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5 conspiracy theories repeated during 2020

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Aakash Molpariya
Aakash started in Nov 2018 as a writer at Revyuh.com. Since joining, as writer, he is mainly responsible for Software, Science, programming, system administration and the Technology ecosystem, but due to his versatility he is used for everything possible. He writes about topics ranging from AI to hardware to games, stands in front of and behind the camera, creates creative product images and much more. He is a trained IT systems engineer and has studied computer science. By the way, he is enthusiastic about his own small projects in game development, hardware-handicraft, digital art, gaming and music. Email: aakash (at) revyuh (dot) com

With the planet under a health crisis and the world’s population spending more hours than usual on the internet, it’s no wonder to think that 2020 may have been one of the most fruitful for conspiracy theories. In this review, five examples of the hypotheses most repeated by the suspicious.

Those who are passionate about joining these almost impossible-to-check hypotheses and often attribute malicious intentions to rulers were in favor. The COVID-19 pandemic, the development of drugs and vaccines to combat it, and the death of some relevant figures at the international level served as the perfect trigger for new hypotheses.

In this review, just five examples of what the imagination of the most skeptical was able to concoct.

What conspiracy theories marked 2020?

  • Hillary Clinton or a Jewish plot behind Kobe Bryant’s death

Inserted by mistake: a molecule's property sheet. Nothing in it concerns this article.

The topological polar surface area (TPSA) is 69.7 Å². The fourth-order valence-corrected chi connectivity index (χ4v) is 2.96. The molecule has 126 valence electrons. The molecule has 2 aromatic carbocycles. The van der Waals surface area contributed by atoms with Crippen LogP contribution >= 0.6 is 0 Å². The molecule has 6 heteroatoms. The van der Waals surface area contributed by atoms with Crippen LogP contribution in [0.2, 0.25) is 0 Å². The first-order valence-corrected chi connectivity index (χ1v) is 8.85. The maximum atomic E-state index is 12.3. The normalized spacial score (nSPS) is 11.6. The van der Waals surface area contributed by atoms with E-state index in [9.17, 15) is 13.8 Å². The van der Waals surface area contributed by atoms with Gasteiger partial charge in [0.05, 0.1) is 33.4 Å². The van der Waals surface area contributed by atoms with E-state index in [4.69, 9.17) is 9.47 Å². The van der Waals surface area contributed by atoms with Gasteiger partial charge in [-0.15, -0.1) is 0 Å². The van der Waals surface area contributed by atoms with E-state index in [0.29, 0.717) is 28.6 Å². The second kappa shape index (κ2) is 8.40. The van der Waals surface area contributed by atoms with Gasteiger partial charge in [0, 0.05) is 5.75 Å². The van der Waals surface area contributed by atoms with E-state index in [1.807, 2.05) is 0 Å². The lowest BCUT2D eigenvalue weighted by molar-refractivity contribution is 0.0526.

The death of American basketball star Kobe Bryant shook the entire world in 2020. Despite the fact that it was an air tragedy in which eight other people, including the athlete’s 13-year-old daughter, also lost their lives, theories about an alleged homicide were the order of the day.

One of the strangest ones indicated that just a few minutes before the helicopter in which he was travelling crashed, Bryant had posted a Twitter message saying, “I have information that will lead to Hillary Clinton’s arrest.” Obviously, the theory held that Bryant’s death had not been accidental but a crime to conceal the alleged information he possessed.

An analysis by the US news checker site Politifact confirmed that Bryant never tweeted that day and the viralized capture was false.

Bryant’s death also led to a strange post by Argentine journalist Eduardo Salim Sad, who recalled that the basketball player was travelling in a helicopter manufactured by the Sikorsky Aircraft. “Helicopter Sikorsky S 76, Jewish surname, kills Kobe Bryant,” he tweeted. The publication, which was later deleted, also supported the hypothesis of an alleged Jewish plot behind the crime.

  • Qanon and Donald Trump’s departure from the White House

When it comes to conspiracy theories involving American politicians, it’s impossible not to mention Qanon. It is not strictly a theory that emerged in 2020 but since it is an electoral year in the North American country, its defenders were particularly active.

Basically, the theory known as Qanon—a name born from an anonymous man who, using the pseudonym ‘Q’, began to raise those ideas on internet forums in 2017—alleges that US President Donald Trump is the victim of a conspiracy by Democratic Party leaders like Hillary Clinton, Joe Biden, and Barack Obama to deliver a coup against Trump.

In this task, according to the defenders of this theory, the political leaders would have the support of most Hollywood movie stars and the businessman George Soros, usually pointed out by conspiracy theories of right-wing sectors.

And while Trump was highly questioned during his administration, he reached the November 2020 election against Biden and fought re-election vote-by-vote with the Democratic nominee.